Researchers at Columbia University Medical Center continue to make strides in their work to develop the next generation of effective viral-based therapies for cancer. Two papers about promising research with genetically engineered viruses studied in mice, published today in the journals Cancer Research and the Proceedings of the National Academy of Sciences (PNAS), bring us significantly closer to this objective and the start of clinical trials with these viral-based therapies in cancer patients.
Both papers were led by Paul B. Fisher, M.Ph., Ph.D., professor of clinical pathology and the Michael and Stella Chernow Urological Cancer Research Scientist at Columbia University College of Physicians and Surgeons.
In the Cancer Research paper, the researchers discuss the development of a "terminator" virus, which was administered to mice with pancreatic cancers at both primary and distant sites (akin to metastases). As predicted, when the virus was injected directly into the primary tumor, the virus destroyed not only the primary tumor, but also distant tumors. While the infection caused by the virus was sufficient to kill the primary tumor, a second weapon added to the virus �V interferon-gamma (IFN-��) �V eliminated the metastases. IFN-�� elicited an anti-tumor immune response against the distant metastatic cancer cells.
In the PNAS paper, Dr. Fisher and the team describe the production of a virus conceptually similar to the "terminator" virus, which selectively replicates and kills breast cancer cells in mice. Human breast tumor xenografts were established on both sides of immune-deficient mice. Results found that treating the tumors on just one side of the animal with very few injections of this modified virus not only cured the injected tumors, but also resulted in the destruction of the tumors on the opposite side of the animal. Instead of carrying IFN-�� as the other v irus did, this virus carried a gene called mda-7/IL-24, a novel gene identified and cloned in Dr. Fisher's laboratory, which is selectively toxic to cancer cells and is now in phase II clinical trials as a cancer gene therapeutic.
"We are extremely excited about these results and the prospect of one day using a form of the cancer terminator virus in human clinical trials," said Dr. Fisher, the study's senior author. "While the results of these trials need to be investigated further and replicated in future trials, we believe that viral-based therapies will someday soon be a standard part of the cancer armamentarium."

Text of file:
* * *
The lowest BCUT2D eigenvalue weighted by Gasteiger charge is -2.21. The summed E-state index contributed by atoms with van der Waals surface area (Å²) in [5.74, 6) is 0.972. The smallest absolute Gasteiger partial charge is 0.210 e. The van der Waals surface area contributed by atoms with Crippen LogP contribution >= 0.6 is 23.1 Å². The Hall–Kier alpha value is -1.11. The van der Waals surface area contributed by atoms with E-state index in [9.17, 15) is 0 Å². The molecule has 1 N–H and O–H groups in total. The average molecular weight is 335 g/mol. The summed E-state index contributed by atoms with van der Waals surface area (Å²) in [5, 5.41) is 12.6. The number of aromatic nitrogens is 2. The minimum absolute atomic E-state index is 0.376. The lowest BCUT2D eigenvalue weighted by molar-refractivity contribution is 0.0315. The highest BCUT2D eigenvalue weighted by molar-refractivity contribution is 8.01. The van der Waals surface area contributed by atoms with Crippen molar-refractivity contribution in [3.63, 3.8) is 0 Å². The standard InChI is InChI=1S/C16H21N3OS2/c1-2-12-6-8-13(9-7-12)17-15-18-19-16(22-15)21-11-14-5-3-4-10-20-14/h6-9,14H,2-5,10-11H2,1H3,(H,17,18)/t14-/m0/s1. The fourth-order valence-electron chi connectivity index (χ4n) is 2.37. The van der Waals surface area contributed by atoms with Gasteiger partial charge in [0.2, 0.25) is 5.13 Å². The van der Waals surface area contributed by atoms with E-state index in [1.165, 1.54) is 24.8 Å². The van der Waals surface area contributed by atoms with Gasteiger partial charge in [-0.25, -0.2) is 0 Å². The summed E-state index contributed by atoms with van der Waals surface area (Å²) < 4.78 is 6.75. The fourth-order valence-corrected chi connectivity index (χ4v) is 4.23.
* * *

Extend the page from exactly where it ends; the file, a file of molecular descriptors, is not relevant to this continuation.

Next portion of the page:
About the "Terminator" Viruses
The "terminator" viruses have the potential to become effective treatments for a wide range of tumors - such as ovarian, pancreatic, breast, brain (glioma), prostate, skin (melanoma) and colon cancer - because the virus is constructed to exploit a characteristic of all solid cancers. However, clinical trials are necessary before such treatments can be approved by the U.S. Food and Drug Administration and available for patients.
These publications are a continuation of research published in the Jan. 25, 2005 issue of PNAS, where the same research team, also led by Dr. Fisher, incorporated gene therapy into a specially designed non-replicating virus to overcome one of the major hurdles of gene therapy: its tendency to kill normal cells in the process of eradicating cancer cells. The virus eradicated prostate cancer cells in the lab and in animals, while leaving normal cells unscathed.
The present cancer "terminator" viruses represent the next generation of therapeutic viruses that permit replication uniquely in cancer cells with simultaneous production of immune modulating and toxic genes. These viruses effectively eliminate primary tumors and distant tumors (metastases) without harming normal cells or tissues.
Dr. Fisher's cancer research team includes Columbia Un iversity Medical Center investigators: Drs. Zao-zhong Su (research scientist), Devanand Sarkar (associate research scientist), Nicolaq Vozhilla (pathology technician), Eun Sook Park (pathology technician) and Pankaj Gupta (associate research scientist). Two scientists from Virginia Commonwealth University in Richmond, Va. are also involved in the research: Mr. Aaron Randolph (graduate student) and Dr. Kristoffer Valerie (professor).